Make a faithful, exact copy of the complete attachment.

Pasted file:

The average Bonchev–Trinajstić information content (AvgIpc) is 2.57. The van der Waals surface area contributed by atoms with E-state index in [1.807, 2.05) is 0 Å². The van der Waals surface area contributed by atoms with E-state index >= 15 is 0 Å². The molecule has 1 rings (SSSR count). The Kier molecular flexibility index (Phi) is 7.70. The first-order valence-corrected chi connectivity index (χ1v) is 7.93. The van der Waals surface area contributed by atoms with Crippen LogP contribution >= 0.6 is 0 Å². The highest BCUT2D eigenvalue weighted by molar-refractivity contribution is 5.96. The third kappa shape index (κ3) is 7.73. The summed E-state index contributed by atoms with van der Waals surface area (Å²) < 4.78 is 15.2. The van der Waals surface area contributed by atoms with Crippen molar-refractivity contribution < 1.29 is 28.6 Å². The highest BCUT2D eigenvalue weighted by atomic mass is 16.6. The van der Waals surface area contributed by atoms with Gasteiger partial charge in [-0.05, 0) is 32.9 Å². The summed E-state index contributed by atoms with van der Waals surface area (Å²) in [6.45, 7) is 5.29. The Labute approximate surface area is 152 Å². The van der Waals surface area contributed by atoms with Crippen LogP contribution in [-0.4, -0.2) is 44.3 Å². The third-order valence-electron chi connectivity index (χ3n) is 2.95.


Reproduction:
The average Bonchev–Trinajstić information content (AvgIpc) is 2.57. The van der Waals surface area contributed by atoms with E-state index in [1.807, 2.05) is 0 Å². The van der Waals surface area contributed by atoms with E-state index >= 15 is 0 Å². The molecule has 1 rings (SSSR count). The Kier molecular flexibility index (Phi) is 7.70. The first-order valence-corrected chi connectivity index (χ1v) is 7.93. The van der Waals surface area contributed by atoms with Crippen LogP contribution >= 0.6 is 0 Å². The highest BCUT2D eigenvalue weighted by molar-refractivity contribution is 5.96. The third kappa shape index (κ3) is 7.73. The summed E-state index contributed by atoms with van der Waals surface area (Å²) < 4.78 is 15.2. The van der Waals surface area contributed by atoms with Crippen molar-refractivity contribution < 1.29 is 28.6 Å². The highest BCUT2D eigenvalue weighted by atomic mass is 16.6. The van der Waals surface area contributed by atoms with Gasteiger partial charge in [-0.05, 0) is 32.9 Å². The summed E-state index contributed by atoms with van der Waals surface area (Å²) in [6.45, 7) is 5.29. The Labute approximate surface area is 152 Å². The van der Waals surface area contributed by atoms with Crippen LogP contribution in [-0.4, -0.2) is 44.3 Å². The third-order valence-electron chi connectivity index (χ3n) is 2.95.